The first line of this book scared the crap out of me.
In strewn banners that lay like streamers from a longago parade the sun’s fading seraphim rays gleamed onto the hood of the old Ford and ribboned the steel with the meek orange of a June tomato straining at the vine.
This continued for two full pages causing me to seriously consider jumping in front of a passing train.
Fortunately, I powered through and discovered that these first two pages were not by author Steve Hely per se, but by his protagonist/narrator Pete Tarslaw, in the form of an excerpt from the book that made him famous, The Tornado Ashes Club.
So in actuality, this was an example of imitation surpassing the original. This steaming pile of fluff prose dogshit was in fact groin-grabbingly brilliant satire by Steve Hely that was better and more true than anything you’ll read by Cormac McCarthy and his ilk.
When the story begins, Pete’s working for a sketchy “admissions consulting” company where he mainly punches up college application essays from rich American kids. When, for instance, they’ve written an essay on Anchorman, he changes Will Ferrell to Toni Morrison and otherwise gussies it up. He has a talent for this which he developed in college where as an English major he cracked the code on the kind of bullshit his professors wanted to hear and could bang out papers like “Moby-Dick: A Vivisection of Capitalism” to earn a quick A.
Upon receiving a painful invitation to his ex-girlfriend’s wedding—to an Australian—he dreams of becoming a famous author in part to show her up and steal her thunder.
From there, we follow Pete as he cracks the code on writing a popular literary novel based on all the charlatan writers he’s seen. And it’s here where Hely’s talent really shines through. He has a keen eye to not only spot bullshit, but to inform us exactly why it’s bullshit, and as mentioned, to write bullshit that’s even better than the original bullshit.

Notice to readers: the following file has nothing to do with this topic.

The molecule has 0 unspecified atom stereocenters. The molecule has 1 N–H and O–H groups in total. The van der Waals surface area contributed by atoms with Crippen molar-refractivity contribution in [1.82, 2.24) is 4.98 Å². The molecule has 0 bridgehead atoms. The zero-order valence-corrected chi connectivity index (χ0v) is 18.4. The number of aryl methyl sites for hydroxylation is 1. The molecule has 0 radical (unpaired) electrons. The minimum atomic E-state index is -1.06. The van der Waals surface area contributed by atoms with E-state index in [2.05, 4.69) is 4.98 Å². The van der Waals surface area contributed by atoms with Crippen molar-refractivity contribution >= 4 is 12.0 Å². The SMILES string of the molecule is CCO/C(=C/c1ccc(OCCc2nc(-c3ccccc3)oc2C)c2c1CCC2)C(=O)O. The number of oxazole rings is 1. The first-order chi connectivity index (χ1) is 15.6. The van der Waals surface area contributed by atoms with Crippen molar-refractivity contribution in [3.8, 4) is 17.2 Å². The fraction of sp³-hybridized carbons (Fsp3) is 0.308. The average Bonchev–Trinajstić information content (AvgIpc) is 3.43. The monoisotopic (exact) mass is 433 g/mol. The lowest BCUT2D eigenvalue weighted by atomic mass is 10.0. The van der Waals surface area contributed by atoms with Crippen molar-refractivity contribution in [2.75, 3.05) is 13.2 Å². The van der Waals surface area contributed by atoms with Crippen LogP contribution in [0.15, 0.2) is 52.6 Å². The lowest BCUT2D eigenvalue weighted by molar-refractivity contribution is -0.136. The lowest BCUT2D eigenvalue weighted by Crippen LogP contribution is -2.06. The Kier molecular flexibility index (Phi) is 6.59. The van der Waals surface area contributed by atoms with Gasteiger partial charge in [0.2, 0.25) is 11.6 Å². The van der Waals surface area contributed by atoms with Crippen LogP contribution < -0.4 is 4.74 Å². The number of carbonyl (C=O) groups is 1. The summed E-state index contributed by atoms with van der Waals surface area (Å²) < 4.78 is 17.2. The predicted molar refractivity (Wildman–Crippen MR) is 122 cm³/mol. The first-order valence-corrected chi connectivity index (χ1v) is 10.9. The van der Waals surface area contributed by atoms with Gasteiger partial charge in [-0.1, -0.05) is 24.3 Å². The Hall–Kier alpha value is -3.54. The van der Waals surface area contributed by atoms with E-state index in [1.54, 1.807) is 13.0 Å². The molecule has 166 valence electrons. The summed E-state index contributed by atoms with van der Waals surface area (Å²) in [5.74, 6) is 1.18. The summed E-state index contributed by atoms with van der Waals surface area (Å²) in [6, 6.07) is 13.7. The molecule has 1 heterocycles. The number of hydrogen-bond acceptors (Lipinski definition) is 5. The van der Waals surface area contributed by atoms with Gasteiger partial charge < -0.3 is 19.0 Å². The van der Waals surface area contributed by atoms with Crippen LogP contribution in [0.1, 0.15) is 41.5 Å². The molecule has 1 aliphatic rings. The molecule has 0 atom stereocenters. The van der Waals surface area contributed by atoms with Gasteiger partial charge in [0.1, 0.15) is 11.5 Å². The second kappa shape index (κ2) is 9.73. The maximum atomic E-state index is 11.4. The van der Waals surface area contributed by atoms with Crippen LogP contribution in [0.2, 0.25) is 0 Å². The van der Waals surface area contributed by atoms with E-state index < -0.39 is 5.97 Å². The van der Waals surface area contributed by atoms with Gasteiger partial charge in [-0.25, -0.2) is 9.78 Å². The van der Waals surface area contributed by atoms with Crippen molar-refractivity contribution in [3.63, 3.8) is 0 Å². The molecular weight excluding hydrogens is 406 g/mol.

This is on display when Pete sees a piece by TV journalist Tinsley Honig on Preston Brooks, a successful author awash in college coeds who will become Pete’s main source of imitation.
The TV cut to Preston Brooks leading Tinsley into an airy, book-lined office with bay windows facing a still lake.
“I call this the dance hall,” he said. “Because characters will appear, and introduce themselves and ask me to dance. The character always leads. I bow, accept, dance for a while.”
Tinsley nodded sagely as though this were the wisest, truest thing anyone had ever said.
As you may expect, there are many little and big LOLs to be had—including a couple that had me doing imagined air fives with Hely—in this wonderful journey that lampoons an array of genres as Hely pulls back the curtain on all the very bad men and women perpetrating their atrocities.
Having said that, it wasn’t all fun and games and literary kicks to the groins of con-men. There were a few disconcerting aspects.
First of all, Hely praises Herman Melville and Moby Dick. I read Moby Dick as an “adult” and if memory serves, the first 15 pages are 15-line sentences about the type of wood used in ships in the 1800’s. No fuckin’ thank you, Herman.
Secondly, there’s the following passage from a diatribe against book reviewers:
If a guy drove around your neighborhood with a bullhorn pointing out which people were too fat, he would be advancing wellness, and calling fitness to our attention, and keeping public health alive. But you would hate him. You would throw rocks at him, as well you should.
I would not throw rocks at that guy. I would shower him with praise for his commendable service for mankind. “Way to reach out to the community to help make as all healthier, bro! The work you’re doing to reduce medical costs and eyesores is first rate!!!”
Lastly, and possibly most importantly, Hely softens up at the end, suggesting that perhaps there are some honest, beautiful, heartwarming works out there; that maybe Pete’s a little too cynical.
No fucking way, Hely! Pete was dead-on the whole time. The reason we like him so much is because he keeps it real. Well, with us anyway. Sure, he lies to everyone else but only because he wants money and to feel like he’s better than other people. Who can’t relate to that?!
Nevertheless, How I Became a Famous Novelist manages to overcome all three of these defects thanks to Hely’s creativity, sense of humor, and sagacity for a well-earned 5 Pearls.
Bonus quote: Book reviewers are the most despicable, loathsome order of swine that ever rooted about the earth. They are sniveling, revolting creatures who feed their own appetites for bile by gnawing apart other people’s work. They are human garbage. They all deserve to be struck down by awful diseases described in the most obscure dermatology journals.